Evan Rosa: For the Life of the World is a production of the Yale Center for Faith and Culture. Visit us online at faith.yale.edu.
Keri Day: I think that intrinsic to theology is the normative moment. And what's been the problem with the research ideal is the extraction of the normative.
Willie Jennings: Theology ought to be able to pinpoint the thing that everybody's thinking - the difficult thing, the painful thing, the hurtful thing - offer it up, and say, "Let's think about this in light of what the good life might be in the face of this difficulty." That's what's been missing, right?
Martin Luther King Jr.: So the first question that the priest asks, the first question that the Levite asked was, "If I stop to help this man, what will happen to me?" But then the good Samaritan came by and he reversed the question: "If I do not stop to help this man, what will happen to him?" That's the question before you tonight.
Let us rise up tonight with a greater readiness. Let us stand with a greater determination. Let us move on in these powerful days, these days of challenge, to make America what it ought to be.
Evan Rosa: This is For the Life of the World, a podcast about seeking and living a life worthy of our humanity. I'm Evan Rosa with the Yale Center For Faith and Culture. I know you recognize that last voice you just heard, but you might not know that Martin Luther King Jr. spoke those words the day before he died. April 3rd, 1968, on the eve of his assassination, Dr. King preached a powerful and urgent message in Memphis, Tennessee. It's come to be known as "I've Been to the Mountain Top." In it, he considers the parable of the good Samaritan and the need to cultivate what he called a dangerous unselfishness.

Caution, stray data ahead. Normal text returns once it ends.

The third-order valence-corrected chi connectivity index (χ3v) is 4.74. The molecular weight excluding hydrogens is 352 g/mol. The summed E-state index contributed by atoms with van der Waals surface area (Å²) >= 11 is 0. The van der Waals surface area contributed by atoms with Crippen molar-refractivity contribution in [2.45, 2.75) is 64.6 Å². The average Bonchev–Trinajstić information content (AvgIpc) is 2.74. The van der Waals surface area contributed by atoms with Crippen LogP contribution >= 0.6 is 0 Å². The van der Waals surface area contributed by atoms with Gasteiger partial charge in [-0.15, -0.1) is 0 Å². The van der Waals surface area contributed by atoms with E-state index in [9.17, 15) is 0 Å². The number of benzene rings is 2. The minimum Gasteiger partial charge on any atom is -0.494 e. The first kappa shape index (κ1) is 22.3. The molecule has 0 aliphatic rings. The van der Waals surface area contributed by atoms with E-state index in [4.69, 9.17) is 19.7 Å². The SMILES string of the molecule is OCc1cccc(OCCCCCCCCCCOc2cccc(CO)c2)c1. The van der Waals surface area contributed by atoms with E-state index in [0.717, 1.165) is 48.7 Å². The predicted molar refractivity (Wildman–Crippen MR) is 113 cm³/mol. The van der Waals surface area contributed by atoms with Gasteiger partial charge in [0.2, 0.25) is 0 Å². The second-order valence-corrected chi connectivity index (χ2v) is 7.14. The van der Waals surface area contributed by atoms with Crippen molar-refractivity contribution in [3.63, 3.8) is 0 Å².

Martin Luther King Jr.: Let us develop a kind of dangerous unselfishness. One day a man came to Jesus, and he wanted to raise some questions about some vital matters of life.
Evan Rosa: He would go on to speak prophetically of the dangers he himself faced, not knowing how very true his words were.
Martin Luther King Jr.: We've got some difficult days ahead. But it really doesn't matter with me now, because I've been to the mountaintop. I don't mind. Like anybody, I would like to live a long life. Longevity has its place. But I'm not concerned about that now. I just want to do God's will. And he's allowed me to go up to the mountain. And I've looked over. And I've seen the Promised Land. I may not get there with you. But I want you to know tonight, that we, as a people, will get to the Promised Land. So I'm happy tonight. I'm not worried about anything. I'm not fearing any man. Mine eyes have seen the glory of the coming of the Lord.
Evan Rosa: The following day, he was assassinated at the Lorraine Motel in Memphis, Tennessee. He was thirty-nine years old.
And on Monday as the collective consciousness of the world and the media turns its eyes to the legacy of Dr. Martin Luther King Jr., it's important to remember that he was not only a civil rights activist and a pastor. He was also a theologian whose spiritual logic has profoundly impacted the church, the United States and the world.
That's why today as we commemorate the legacy of Dr. King, we ask the question: how should we do theology? What is the future of theology? What's going right? What's going wrong? And how should theology impact real human life - an impact that might even cultivate the dangerous unselfishness that Jesus lived, the good Samaritan lived, and Dr. King lived? In today's episode, theologians Keri Day and Willie Jennings reflect on these questions. Keri is associate professor of constructive theology in African-American religion at Princeton Theological Seminary, and Willie is associate professor of systematic theology and Africana studies at Yale Divinity School.
As they talk about the prospects and perils of how theology is being done today, they both share the vision that theology should touch the lives and hearts of people, a public endeavor motivated by a love for the world. They stress that theology should be inherently practical, transformative, and life-giving.